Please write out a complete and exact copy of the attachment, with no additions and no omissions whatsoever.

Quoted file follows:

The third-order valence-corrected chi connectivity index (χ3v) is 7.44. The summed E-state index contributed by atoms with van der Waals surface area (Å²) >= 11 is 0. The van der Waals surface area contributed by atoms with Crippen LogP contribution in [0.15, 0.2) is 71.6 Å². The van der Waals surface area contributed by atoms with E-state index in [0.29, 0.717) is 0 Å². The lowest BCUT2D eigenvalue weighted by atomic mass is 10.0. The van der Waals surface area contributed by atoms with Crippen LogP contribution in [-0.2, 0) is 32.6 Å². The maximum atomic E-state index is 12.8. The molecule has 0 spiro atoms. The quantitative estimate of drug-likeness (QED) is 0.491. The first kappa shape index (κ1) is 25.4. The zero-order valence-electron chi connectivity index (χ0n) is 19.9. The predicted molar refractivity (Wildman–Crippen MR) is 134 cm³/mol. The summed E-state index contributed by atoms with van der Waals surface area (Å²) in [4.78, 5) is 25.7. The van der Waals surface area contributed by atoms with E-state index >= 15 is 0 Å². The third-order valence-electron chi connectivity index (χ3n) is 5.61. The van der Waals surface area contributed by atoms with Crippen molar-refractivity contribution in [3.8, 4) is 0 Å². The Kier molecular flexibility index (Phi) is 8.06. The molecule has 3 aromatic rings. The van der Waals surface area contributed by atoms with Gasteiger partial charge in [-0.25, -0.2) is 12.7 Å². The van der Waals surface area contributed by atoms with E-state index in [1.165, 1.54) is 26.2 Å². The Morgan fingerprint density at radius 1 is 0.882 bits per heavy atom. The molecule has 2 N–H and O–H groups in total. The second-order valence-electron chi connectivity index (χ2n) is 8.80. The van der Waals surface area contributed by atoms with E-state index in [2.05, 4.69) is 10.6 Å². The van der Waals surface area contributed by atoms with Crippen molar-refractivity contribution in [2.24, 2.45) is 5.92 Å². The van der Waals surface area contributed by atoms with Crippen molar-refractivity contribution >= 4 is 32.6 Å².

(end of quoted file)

The third-order valence-corrected chi connectivity index (χ3v) is 7.44. The summed E-state index contributed by atoms with van der Waals surface area (Å²) >= 11 is 0. The van der Waals surface area contributed by atoms with Crippen LogP contribution in [0.15, 0.2) is 71.6 Å². The van der Waals surface area contributed by atoms with E-state index in [0.29, 0.717) is 0 Å². The lowest BCUT2D eigenvalue weighted by atomic mass is 10.0. The van der Waals surface area contributed by atoms with Crippen LogP contribution in [-0.2, 0) is 32.6 Å². The maximum atomic E-state index is 12.8. The molecule has 0 spiro atoms. The quantitative estimate of drug-likeness (QED) is 0.491. The first kappa shape index (κ1) is 25.4. The zero-order valence-electron chi connectivity index (χ0n) is 19.9. The predicted molar refractivity (Wildman–Crippen MR) is 134 cm³/mol. The summed E-state index contributed by atoms with van der Waals surface area (Å²) in [4.78, 5) is 25.7. The van der Waals surface area contributed by atoms with E-state index >= 15 is 0 Å². The third-order valence-electron chi connectivity index (χ3n) is 5.61. The van der Waals surface area contributed by atoms with Crippen molar-refractivity contribution in [3.8, 4) is 0 Å². The Kier molecular flexibility index (Phi) is 8.06. The molecule has 3 aromatic rings. The van der Waals surface area contributed by atoms with Gasteiger partial charge in [-0.25, -0.2) is 12.7 Å². The van der Waals surface area contributed by atoms with E-state index in [1.165, 1.54) is 26.2 Å². The Morgan fingerprint density at radius 1 is 0.882 bits per heavy atom. The molecule has 2 N–H and O–H groups in total. The second-order valence-electron chi connectivity index (χ2n) is 8.80. The van der Waals surface area contributed by atoms with E-state index in [2.05, 4.69) is 10.6 Å². The van der Waals surface area contributed by atoms with Crippen molar-refractivity contribution in [2.24, 2.45) is 5.92 Å². The van der Waals surface area contributed by atoms with Crippen molar-refractivity contribution >= 4 is 32.6 Å².